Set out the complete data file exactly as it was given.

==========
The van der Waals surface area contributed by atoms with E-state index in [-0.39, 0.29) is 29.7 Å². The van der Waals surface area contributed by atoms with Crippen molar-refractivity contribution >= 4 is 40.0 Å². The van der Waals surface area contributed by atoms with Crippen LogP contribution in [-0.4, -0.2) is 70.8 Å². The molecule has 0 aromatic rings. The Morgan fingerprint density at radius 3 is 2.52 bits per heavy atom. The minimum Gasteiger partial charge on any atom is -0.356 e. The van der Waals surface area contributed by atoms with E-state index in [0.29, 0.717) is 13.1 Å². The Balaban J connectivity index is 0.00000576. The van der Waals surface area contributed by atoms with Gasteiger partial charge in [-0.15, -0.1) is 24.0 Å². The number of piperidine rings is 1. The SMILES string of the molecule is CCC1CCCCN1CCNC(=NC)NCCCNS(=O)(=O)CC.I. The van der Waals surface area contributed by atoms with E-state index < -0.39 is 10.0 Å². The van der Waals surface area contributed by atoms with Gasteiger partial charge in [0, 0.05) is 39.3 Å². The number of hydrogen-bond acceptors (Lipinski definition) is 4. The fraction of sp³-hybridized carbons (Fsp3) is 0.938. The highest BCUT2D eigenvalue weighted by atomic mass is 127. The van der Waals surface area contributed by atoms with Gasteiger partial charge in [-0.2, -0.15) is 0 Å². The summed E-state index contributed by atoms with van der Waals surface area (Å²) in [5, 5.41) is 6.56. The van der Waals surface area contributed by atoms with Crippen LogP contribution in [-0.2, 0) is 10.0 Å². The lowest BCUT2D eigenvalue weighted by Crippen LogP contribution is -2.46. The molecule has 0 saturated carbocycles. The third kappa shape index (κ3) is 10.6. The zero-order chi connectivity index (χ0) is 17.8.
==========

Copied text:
The van der Waals surface area contributed by atoms with E-state index in [-0.39, 0.29) is 29.7 Å². The van der Waals surface area contributed by atoms with Crippen molar-refractivity contribution >= 4 is 40.0 Å². The van der Waals surface area contributed by atoms with Crippen LogP contribution in [-0.4, -0.2) is 70.8 Å². The molecule has 0 aromatic rings. The Morgan fingerprint density at radius 3 is 2.52 bits per heavy atom. The minimum Gasteiger partial charge on any atom is -0.356 e. The van der Waals surface area contributed by atoms with E-state index in [0.29, 0.717) is 13.1 Å². The Balaban J connectivity index is 0.00000576. The van der Waals surface area contributed by atoms with Gasteiger partial charge in [-0.15, -0.1) is 24.0 Å². The number of piperidine rings is 1. The SMILES string of the molecule is CCC1CCCCN1CCNC(=NC)NCCCNS(=O)(=O)CC.I. The van der Waals surface area contributed by atoms with E-state index < -0.39 is 10.0 Å². The van der Waals surface area contributed by atoms with Gasteiger partial charge in [0, 0.05) is 39.3 Å². The number of hydrogen-bond acceptors (Lipinski definition) is 4. The fraction of sp³-hybridized carbons (Fsp3) is 0.938. The highest BCUT2D eigenvalue weighted by atomic mass is 127. The van der Waals surface area contributed by atoms with Gasteiger partial charge in [-0.2, -0.15) is 0 Å². The summed E-state index contributed by atoms with van der Waals surface area (Å²) in [5, 5.41) is 6.56. The van der Waals surface area contributed by atoms with Crippen LogP contribution in [-0.2, 0) is 10.0 Å². The lowest BCUT2D eigenvalue weighted by Crippen LogP contribution is -2.46. The molecule has 0 saturated carbocycles. The third kappa shape index (κ3) is 10.6. The zero-order chi connectivity index (χ0) is 17.8.